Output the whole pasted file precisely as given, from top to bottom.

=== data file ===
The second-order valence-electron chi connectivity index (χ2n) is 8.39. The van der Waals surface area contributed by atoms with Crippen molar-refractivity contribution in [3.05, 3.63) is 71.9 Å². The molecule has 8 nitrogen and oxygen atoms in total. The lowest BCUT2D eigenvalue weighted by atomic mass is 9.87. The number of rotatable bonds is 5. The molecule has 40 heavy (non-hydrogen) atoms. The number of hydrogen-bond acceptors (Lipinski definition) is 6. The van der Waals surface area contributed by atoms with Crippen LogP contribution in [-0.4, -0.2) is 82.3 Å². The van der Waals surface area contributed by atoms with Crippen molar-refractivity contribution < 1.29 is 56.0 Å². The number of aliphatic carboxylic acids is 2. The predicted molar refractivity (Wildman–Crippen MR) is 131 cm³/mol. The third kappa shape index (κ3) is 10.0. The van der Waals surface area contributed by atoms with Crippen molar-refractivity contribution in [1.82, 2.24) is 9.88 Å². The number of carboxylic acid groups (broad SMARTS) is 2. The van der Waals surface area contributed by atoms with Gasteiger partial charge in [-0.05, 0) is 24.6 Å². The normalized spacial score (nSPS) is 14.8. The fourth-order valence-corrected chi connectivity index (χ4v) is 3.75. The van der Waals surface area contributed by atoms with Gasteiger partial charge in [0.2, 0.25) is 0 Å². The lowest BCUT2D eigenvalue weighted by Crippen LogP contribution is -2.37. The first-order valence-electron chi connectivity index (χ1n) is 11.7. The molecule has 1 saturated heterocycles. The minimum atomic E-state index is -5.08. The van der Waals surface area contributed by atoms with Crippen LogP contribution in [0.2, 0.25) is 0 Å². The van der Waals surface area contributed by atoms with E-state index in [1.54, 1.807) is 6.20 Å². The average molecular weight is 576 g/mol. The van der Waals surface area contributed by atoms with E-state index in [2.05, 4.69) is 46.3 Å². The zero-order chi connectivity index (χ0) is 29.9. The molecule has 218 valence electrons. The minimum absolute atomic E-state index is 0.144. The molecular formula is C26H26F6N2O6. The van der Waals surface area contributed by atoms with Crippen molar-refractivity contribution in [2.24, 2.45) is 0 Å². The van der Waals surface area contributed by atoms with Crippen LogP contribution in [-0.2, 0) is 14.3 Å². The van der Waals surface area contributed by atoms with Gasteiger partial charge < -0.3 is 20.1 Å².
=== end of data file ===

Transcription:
The second-order valence-electron chi connectivity index (χ2n) is 8.39. The van der Waals surface area contributed by atoms with Crippen molar-refractivity contribution in [3.05, 3.63) is 71.9 Å². The molecule has 8 nitrogen and oxygen atoms in total. The lowest BCUT2D eigenvalue weighted by atomic mass is 9.87. The number of rotatable bonds is 5. The molecule has 40 heavy (non-hydrogen) atoms. The number of hydrogen-bond acceptors (Lipinski definition) is 6. The van der Waals surface area contributed by atoms with Crippen LogP contribution in [-0.4, -0.2) is 82.3 Å². The van der Waals surface area contributed by atoms with Crippen molar-refractivity contribution < 1.29 is 56.0 Å². The number of aliphatic carboxylic acids is 2. The predicted molar refractivity (Wildman–Crippen MR) is 131 cm³/mol. The third kappa shape index (κ3) is 10.0. The van der Waals surface area contributed by atoms with Crippen molar-refractivity contribution in [1.82, 2.24) is 9.88 Å². The number of carboxylic acid groups (broad SMARTS) is 2. The van der Waals surface area contributed by atoms with Gasteiger partial charge in [-0.05, 0) is 24.6 Å². The normalized spacial score (nSPS) is 14.8. The fourth-order valence-corrected chi connectivity index (χ4v) is 3.75. The van der Waals surface area contributed by atoms with Gasteiger partial charge in [0.2, 0.25) is 0 Å². The lowest BCUT2D eigenvalue weighted by Crippen LogP contribution is -2.37. The first-order valence-electron chi connectivity index (χ1n) is 11.7. The molecule has 1 saturated heterocycles. The minimum atomic E-state index is -5.08. The van der Waals surface area contributed by atoms with Crippen LogP contribution in [0.2, 0.25) is 0 Å². The van der Waals surface area contributed by atoms with E-state index in [1.54, 1.807) is 6.20 Å². The average molecular weight is 576 g/mol. The van der Waals surface area contributed by atoms with E-state index in [2.05, 4.69) is 46.3 Å². The zero-order chi connectivity index (χ0) is 29.9. The molecule has 218 valence electrons. The minimum absolute atomic E-state index is 0.144. The molecular formula is C26H26F6N2O6. The van der Waals surface area contributed by atoms with Crippen molar-refractivity contribution in [2.24, 2.45) is 0 Å². The van der Waals surface area contributed by atoms with Crippen LogP contribution in [-0.2, 0) is 14.3 Å². The van der Waals surface area contributed by atoms with Gasteiger partial charge < -0.3 is 20.1 Å².